Creating a project-based lesson includes brainstorming authentic project ideas, planning with the end goal in mind, benchmarking the project, planning for formative assessment and finally, creating student facing rubrics to break down teacher-facing language in a way that is palatable for students to help set expectations.
Project-based learning is an effective strategy for all students, outperforming traditional curricula not only for high achieving students but across grade levels and racial and socioeconomic groups. Research shows when teachers taught the same curriculum for a second year, PBL students outperformed students in traditional classrooms by 10 percentage points.
Project-based learning (PBL) is a student-centered approach in which students learn about a subject by working independently or in a group to complete projects. The project drives motivation and learning. Rather than teaching relevant material & subsequently having students apply the knowledge to solve problems, the problem is presented first.
Benefits of a project-based learning environment include engaged hearts & minds through real-world relevance, deeper learning & understanding promoting greater retention of content knowledge, exposure to organizations & career paths/future study, and a sense of agency or purpose in learning.
PBL can be transformative for students, especially those furthest from educational opportunity. Now more than ever, we need young people who are ready, willing, and able to tackle the challenges of their lives and the world they will inherit – and nothing prepares them better than Project Based Learning.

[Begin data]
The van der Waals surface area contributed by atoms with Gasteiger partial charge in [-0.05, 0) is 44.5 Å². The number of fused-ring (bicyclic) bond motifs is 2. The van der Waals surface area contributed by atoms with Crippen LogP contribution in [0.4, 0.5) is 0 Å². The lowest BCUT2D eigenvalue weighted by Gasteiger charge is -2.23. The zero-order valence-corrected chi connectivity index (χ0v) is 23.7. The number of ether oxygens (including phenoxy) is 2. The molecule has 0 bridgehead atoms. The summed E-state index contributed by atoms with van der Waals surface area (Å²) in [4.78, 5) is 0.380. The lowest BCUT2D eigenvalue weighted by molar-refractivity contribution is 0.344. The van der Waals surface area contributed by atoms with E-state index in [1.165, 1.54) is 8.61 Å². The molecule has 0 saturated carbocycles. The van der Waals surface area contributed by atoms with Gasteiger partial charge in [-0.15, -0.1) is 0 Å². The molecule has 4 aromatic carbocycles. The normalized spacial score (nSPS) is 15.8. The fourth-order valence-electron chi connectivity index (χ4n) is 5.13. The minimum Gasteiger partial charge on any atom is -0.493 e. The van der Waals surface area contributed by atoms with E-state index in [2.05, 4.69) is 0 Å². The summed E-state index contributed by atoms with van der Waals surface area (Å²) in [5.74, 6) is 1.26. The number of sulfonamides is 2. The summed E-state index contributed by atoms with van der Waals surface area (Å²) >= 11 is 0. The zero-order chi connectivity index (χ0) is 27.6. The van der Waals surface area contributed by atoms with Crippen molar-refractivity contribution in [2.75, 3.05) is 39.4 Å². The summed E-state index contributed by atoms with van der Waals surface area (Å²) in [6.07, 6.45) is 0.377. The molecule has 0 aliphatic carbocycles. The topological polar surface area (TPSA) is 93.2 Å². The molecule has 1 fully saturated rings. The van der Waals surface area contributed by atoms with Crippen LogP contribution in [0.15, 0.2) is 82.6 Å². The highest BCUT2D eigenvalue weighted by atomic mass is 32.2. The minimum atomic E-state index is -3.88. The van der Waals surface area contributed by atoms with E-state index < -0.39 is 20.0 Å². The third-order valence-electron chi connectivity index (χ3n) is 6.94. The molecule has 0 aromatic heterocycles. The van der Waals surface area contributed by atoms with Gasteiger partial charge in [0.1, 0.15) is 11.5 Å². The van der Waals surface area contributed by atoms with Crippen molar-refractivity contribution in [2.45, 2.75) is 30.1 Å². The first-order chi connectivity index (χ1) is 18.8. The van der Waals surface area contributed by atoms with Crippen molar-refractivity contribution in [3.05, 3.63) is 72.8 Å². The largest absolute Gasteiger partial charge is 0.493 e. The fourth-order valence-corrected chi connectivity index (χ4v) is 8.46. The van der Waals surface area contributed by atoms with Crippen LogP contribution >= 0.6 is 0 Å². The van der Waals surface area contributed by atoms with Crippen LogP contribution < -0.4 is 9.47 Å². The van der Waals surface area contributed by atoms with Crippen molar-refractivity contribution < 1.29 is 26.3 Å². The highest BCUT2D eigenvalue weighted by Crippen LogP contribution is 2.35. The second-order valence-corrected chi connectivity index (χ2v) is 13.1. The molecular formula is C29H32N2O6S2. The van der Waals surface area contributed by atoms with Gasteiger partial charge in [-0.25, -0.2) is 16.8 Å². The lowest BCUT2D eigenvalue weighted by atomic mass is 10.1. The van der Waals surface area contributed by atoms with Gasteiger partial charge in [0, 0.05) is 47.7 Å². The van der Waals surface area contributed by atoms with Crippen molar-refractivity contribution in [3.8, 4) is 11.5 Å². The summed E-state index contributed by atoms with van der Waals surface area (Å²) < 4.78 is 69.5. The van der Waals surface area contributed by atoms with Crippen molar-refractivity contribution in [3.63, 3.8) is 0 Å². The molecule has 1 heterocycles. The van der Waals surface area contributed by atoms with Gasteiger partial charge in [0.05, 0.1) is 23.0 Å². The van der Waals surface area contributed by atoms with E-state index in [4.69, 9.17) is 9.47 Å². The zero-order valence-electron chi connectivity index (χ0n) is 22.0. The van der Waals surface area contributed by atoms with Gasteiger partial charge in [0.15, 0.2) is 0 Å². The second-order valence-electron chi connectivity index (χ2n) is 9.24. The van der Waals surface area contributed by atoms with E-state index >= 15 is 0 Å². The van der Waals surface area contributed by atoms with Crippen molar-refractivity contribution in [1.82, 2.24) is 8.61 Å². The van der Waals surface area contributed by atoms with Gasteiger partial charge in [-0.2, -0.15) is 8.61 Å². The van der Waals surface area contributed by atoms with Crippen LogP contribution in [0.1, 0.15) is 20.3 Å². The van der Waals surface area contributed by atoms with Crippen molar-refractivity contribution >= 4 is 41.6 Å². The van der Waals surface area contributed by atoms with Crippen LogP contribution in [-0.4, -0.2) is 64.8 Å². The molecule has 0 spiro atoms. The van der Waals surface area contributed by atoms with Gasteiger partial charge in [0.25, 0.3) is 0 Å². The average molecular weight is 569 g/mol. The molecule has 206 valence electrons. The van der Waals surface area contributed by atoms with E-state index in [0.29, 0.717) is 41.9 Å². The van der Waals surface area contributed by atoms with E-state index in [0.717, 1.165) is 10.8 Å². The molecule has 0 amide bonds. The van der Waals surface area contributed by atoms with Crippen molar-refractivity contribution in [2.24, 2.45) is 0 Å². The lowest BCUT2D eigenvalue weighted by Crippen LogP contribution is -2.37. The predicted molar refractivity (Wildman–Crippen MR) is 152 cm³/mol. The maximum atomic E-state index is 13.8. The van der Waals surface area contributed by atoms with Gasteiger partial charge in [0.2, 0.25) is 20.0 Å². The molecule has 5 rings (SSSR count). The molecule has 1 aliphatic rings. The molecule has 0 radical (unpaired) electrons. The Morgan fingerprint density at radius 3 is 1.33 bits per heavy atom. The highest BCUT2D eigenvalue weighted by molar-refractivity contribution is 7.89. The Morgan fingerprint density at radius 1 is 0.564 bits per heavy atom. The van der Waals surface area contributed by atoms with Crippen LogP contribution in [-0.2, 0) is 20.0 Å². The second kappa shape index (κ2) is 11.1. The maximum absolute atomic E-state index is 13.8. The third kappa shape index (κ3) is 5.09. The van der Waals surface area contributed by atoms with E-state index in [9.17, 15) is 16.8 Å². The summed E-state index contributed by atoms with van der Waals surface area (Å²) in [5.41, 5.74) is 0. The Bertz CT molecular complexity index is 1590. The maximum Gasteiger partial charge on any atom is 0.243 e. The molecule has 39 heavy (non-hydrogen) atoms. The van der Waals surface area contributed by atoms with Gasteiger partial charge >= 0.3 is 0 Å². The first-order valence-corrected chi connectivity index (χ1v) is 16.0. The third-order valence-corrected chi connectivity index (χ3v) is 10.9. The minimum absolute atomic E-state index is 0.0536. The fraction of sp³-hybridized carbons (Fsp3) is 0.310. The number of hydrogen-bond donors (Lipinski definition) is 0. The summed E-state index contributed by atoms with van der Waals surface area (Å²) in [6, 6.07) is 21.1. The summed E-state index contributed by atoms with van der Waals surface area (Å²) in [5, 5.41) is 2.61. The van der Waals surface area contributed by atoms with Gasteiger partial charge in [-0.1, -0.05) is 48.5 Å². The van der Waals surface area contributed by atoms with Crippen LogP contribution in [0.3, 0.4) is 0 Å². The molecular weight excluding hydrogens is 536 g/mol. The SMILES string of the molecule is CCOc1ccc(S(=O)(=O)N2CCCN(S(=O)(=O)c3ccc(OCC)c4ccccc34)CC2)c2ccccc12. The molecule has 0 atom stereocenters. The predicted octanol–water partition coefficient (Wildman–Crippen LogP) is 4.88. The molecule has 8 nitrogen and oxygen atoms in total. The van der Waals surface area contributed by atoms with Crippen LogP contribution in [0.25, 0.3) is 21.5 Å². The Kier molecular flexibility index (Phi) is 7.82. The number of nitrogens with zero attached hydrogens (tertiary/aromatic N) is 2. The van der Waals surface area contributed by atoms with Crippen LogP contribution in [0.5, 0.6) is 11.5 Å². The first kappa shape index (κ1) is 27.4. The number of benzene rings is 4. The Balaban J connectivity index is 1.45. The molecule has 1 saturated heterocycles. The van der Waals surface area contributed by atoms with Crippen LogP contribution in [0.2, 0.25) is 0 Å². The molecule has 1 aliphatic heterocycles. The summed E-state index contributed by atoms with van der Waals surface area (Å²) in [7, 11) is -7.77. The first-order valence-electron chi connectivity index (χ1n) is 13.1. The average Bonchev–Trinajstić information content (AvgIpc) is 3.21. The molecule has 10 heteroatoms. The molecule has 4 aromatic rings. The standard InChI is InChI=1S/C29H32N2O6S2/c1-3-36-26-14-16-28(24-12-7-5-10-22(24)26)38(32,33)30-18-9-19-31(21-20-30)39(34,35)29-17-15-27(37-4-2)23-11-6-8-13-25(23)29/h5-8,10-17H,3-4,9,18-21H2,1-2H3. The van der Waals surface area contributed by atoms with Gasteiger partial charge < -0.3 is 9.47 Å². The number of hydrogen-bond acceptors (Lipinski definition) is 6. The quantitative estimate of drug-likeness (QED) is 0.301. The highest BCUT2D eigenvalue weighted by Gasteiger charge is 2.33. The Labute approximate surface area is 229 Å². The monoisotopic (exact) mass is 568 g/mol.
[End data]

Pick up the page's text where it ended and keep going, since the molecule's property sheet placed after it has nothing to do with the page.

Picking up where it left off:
Project Based Learning engages students in learning that is deep and long-lasting, and inspires them with a love of learning & personal connection to their academic experience. PBL blends content mastery, meaningful work & personal connection to create powerful learning experiences, in terms of both academic achievement and students’ personal Read more…
Project-based learning is simply learning through projects, and how that learning is being measured isn’t strictly dictated by the project. For example, instead of wanting students to plan a garden as the core of the project, then deciding which learning objectives and academic standards fit that idea.
Project Based Learning offers authentic assessment in education. It allows a child to demonstrate his or her capabilities while working independently. It shows the child’s ability to apply desired skills such as doing research. It develops the child’s ability to work with his or her peers, building teamwork & group Read more…
Sora Schools is accepting applications for interested middle and high school students (6-11 grades). All of the information you need to know about the admissions process is found on this page. In the meantime, please view our On-Demand Open House so you can experience Sora for yourself.
For students who attend an online homeschool like Sora or take courses through an umbrella school or correspondence school, typically get their diplomas from that institution directly. But as for receiving a diploma from the school district in which your homeschooled student lives—that rarely happens.